Fed's Lockhart says "premature" to discuss stimulus pullback

STONE MOUNTAIN, Georgia Wed Apr 10, 2013 8:55am EDT

Dennis Lockhart, President, Federal Reserve Bank of Atlanta, and Charles Evans (L), President and CEO, Federal Reserve Bank of Chicago, take part in a panel discussion titled ''Twist and Shout: The Limits of U.S. Monetary Policy'' at the Milken Institute Global Conference in Beverly Hills, California May 1, 2012. REUTERS/Danny Moloshok

Dennis Lockhart, President, Federal Reserve Bank of Atlanta, and Charles Evans (L), President and CEO, Federal Reserve Bank of Chicago, take part in a panel discussion titled ''Twist and Shout: The Limits of U.S. Monetary Policy'' at the Milken Institute Global Conference in Beverly Hills, California May 1, 2012.

Credit: Reuters/Danny Moloshok

STONE MOUNTAIN, Georgia (Reuters) - It is too soon for the Federal Reserve to begin considering a tapering or halt of its bond-buying stimulus program, Atlanta Fed President Dennis Lockhart said on Wednesday.

"A lot of focus on that at the moment is maybe a bit premature," Lockhart told reporters during a press briefing on the sidelines of an Atlanta Fed conference. "We have to wait and watch how the data come in and see how the economy evolves."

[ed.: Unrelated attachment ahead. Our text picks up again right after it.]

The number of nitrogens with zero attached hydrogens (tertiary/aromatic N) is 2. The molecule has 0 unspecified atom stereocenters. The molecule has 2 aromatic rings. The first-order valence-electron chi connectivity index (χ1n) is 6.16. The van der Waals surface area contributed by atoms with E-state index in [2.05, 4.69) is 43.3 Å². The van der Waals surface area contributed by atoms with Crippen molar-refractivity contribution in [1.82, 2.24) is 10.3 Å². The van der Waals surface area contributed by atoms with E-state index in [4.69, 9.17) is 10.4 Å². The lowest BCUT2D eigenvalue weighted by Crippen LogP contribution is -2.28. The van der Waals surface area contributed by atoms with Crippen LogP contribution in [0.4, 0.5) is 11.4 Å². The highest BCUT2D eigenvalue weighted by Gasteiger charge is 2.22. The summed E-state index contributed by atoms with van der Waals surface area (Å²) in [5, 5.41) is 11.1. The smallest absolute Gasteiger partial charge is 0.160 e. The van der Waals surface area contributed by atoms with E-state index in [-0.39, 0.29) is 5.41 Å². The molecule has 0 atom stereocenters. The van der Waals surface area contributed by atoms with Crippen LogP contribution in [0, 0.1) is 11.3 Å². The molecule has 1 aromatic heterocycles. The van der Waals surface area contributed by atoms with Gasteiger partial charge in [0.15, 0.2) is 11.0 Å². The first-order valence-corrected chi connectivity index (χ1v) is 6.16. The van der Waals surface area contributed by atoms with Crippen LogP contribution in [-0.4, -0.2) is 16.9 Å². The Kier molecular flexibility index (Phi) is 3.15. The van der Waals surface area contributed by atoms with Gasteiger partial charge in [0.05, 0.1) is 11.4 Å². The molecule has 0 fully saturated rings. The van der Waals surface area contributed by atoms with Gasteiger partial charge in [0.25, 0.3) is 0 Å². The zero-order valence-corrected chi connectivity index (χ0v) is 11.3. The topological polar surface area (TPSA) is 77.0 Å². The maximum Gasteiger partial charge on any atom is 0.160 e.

Lockhart, who has said he sees the U.S. economy expanding between 2 percent and 2.5 percent this year, said he was disappointed by a weak reading on the jobs market for March. However, he added that it was important not to read too much into a single month's worth of data.

He said conditions could develop by the end of this year or in early 2014 that would allow the central bank to take its foot of the gas.

The U.S. economy generated just 88,000 jobs last month but that followed several months of solid gains.

The jobless rate fell to 7.6 percent in March from 7.7, but that reflected a large number of discouraged workers who stopped looking for work.

Lockhart said the trend of weak labor force participation, now at its lowest level in over three decades, was worrisome.

U.S. economic growth slowed to a crawl at the end of last year, but appears to have rebounded sharply in the first quarter.

Still, tighter budget policy in Washington leaves open the possibility that the expansion may not remain strong enough to bring about the substantial improvement in the labor market outlook that Fed officials seek.

In response to the financial crisis and deep recession of 2007-2009, the Fed cut official borrowing costs down to effectively zero and bought over $2.5 trillion in mortgage and Treasury securities to support the recovery.

(Editing by Chizu Nomiyama and Theodore d'Afflisio)

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